Micro-scale modelling of bovine cortical bone fracture: analysis of crack propagation and microstructure using X-FEM

Adel A. Abdel-Wahab, Angelo R. Maligno, Vadim V. Silberschmidt

Research output: Contribution to journalArticlepeer-review

97 Citations (Scopus)


Bone-fracture susceptibility is increased by factors such as bone loss, microstructure changes, and variations in material properties. Therefore, investigation of the effect of microstructure and material properties of bone on crack propagation in it and of its global response at macro-scale is important. A non-uniform distribution of osteons in a cortical bone tissue results in a localization of deformation processes. Such localization can affect bone’s performance under external loads and initiate fracture or assist its propagation. Once the fracture initiates, that distribution can play an important role in the crack propagation process at micro-scale; subsequently, the global response at macro-scale could also be affected. In this study, a two-dimensional numerical (finite-element) fracture model for osteonal bovine cortical bone was developed with account for its microstructure using extended finite element method (X-FEM). The topology of a transverse-radial cross section of a bovine cortical bone was captured using optical microscopy. Mechanical properties for the bone’s micro-structural features in the cross section were obtained with a use of the nanoindentation technique. Both the topology and nanoindentation data were used as input to the model formulated with the Abaqus finite-element software. The area, directly reflecting micro-scale information, was embedded into the region with homogenised properties of the cortical bone. Numerical simulations provide the macro-scale global response, crack propagation paths and distribution of maximum principal stress at the microscopic level for three different topologies – homogeneous, three-phase composite and four-phase composite model under tensile loading conditions.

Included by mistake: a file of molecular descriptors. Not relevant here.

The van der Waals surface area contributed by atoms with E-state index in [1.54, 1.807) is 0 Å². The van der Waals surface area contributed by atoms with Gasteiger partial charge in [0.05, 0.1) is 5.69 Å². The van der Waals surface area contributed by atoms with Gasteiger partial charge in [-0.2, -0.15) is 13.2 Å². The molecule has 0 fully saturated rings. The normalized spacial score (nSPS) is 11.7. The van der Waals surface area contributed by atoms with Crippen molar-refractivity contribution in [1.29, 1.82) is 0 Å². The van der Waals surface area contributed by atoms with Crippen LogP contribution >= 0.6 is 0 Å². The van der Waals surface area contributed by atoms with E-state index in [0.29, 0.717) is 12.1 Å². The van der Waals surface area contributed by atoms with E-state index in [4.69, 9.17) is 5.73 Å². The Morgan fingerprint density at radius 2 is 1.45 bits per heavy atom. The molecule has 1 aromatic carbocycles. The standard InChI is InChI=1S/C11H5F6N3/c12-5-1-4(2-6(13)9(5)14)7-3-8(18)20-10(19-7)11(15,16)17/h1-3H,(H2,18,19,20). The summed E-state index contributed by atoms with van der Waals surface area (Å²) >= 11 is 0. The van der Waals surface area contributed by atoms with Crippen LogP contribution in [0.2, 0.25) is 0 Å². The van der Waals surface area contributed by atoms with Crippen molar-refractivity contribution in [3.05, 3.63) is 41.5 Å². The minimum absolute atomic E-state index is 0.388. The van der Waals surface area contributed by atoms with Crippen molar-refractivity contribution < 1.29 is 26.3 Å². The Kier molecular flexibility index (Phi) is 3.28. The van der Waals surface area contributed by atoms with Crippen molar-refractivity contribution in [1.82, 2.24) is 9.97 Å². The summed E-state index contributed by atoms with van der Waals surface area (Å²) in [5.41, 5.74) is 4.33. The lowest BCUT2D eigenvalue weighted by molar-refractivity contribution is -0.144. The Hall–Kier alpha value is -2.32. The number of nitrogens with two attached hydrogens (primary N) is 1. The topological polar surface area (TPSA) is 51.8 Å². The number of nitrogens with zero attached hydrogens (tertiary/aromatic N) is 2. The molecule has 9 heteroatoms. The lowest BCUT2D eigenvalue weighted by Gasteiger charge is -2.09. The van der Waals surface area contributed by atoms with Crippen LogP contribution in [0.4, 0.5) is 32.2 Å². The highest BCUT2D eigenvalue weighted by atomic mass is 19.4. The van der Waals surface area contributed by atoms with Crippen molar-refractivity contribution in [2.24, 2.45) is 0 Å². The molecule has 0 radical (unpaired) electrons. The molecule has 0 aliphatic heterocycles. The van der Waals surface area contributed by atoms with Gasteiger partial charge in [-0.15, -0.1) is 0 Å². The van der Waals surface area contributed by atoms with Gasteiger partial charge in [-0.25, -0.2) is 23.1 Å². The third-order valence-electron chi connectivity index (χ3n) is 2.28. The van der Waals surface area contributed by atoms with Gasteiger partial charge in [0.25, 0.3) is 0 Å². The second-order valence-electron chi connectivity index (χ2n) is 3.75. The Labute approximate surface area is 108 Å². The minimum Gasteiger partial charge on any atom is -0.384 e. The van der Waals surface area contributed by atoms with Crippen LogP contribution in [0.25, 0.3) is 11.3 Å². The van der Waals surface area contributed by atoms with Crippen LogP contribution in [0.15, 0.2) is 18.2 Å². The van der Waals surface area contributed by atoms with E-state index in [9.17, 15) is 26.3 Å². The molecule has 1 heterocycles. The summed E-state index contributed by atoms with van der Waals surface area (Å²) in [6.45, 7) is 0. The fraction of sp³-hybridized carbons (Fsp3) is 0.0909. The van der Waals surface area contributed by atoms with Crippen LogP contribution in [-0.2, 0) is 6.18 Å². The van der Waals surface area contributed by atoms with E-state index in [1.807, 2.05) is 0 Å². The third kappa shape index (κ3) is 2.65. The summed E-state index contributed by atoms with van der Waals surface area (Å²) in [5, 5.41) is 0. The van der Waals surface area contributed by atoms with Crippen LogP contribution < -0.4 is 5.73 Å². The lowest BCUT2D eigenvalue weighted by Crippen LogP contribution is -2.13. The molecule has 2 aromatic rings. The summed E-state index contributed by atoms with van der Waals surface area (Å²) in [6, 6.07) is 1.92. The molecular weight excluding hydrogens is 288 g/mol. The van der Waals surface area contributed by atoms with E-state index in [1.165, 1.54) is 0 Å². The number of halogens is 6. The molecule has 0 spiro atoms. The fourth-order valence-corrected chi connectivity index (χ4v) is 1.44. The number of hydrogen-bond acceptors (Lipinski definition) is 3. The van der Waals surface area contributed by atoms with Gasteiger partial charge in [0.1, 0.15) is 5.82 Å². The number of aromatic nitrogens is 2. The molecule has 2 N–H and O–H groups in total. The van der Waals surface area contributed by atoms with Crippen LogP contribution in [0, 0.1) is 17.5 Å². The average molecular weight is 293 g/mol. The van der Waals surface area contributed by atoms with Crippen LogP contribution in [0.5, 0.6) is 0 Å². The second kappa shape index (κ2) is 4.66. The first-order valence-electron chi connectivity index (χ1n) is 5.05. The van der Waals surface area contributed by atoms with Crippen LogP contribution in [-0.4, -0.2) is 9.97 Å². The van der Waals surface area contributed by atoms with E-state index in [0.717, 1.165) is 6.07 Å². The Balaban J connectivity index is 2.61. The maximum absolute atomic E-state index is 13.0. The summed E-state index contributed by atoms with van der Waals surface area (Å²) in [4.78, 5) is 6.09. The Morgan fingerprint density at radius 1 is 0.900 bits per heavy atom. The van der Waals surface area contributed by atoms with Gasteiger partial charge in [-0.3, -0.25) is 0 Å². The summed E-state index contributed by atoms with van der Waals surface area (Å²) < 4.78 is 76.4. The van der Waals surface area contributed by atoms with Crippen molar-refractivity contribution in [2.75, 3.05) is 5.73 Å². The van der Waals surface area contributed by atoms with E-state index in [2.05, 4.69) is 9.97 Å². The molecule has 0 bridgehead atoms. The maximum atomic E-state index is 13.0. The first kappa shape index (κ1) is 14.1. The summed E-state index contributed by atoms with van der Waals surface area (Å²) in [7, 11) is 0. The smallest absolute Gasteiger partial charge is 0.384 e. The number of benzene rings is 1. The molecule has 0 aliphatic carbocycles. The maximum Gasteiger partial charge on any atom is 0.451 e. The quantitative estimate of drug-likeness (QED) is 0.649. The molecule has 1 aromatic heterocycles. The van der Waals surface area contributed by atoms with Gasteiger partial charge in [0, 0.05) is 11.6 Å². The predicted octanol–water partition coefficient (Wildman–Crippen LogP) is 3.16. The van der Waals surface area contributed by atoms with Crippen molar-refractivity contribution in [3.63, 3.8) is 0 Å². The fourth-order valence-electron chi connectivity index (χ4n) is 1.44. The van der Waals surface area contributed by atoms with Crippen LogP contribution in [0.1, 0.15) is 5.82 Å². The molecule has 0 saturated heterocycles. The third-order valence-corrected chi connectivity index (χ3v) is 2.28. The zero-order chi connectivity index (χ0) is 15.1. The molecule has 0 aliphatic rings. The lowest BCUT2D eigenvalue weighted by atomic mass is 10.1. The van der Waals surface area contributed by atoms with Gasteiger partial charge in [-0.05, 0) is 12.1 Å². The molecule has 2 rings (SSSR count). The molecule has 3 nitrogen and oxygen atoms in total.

The calculated stress fields for various cases of topologies demonstrate different patterns due to implementation of micro-structural features in the finite-element models, confirming an important role of the microstructure in the crack propagation scenarios. The suggested approach emphasizes the importance of micro-structural features, especially cement lines, in development of bone failure.

Research highlights
Finite-element models were developed to study the effect of cement lines on microcracks’ paths. Dissimilar global stress-strain behaviours were observed between different models. The Haversian canals affect the distribution of max. principal stress and microcracks paths. Presence of a cement lines demanded higher levels of stress and strain for microcracks. A significant difference between the total microcrack lengths was observed for different models.
Original languageEnglish
Pages (from-to)128-135
Number of pages8
Issue number1
Publication statusPublished - Feb 2012
Externally publishedYes


  • Finite-element analysis
  • Extended finite element method
  • Fracture
  • Microcrack
  • Bovine cortical bone
  • Nanoindentation


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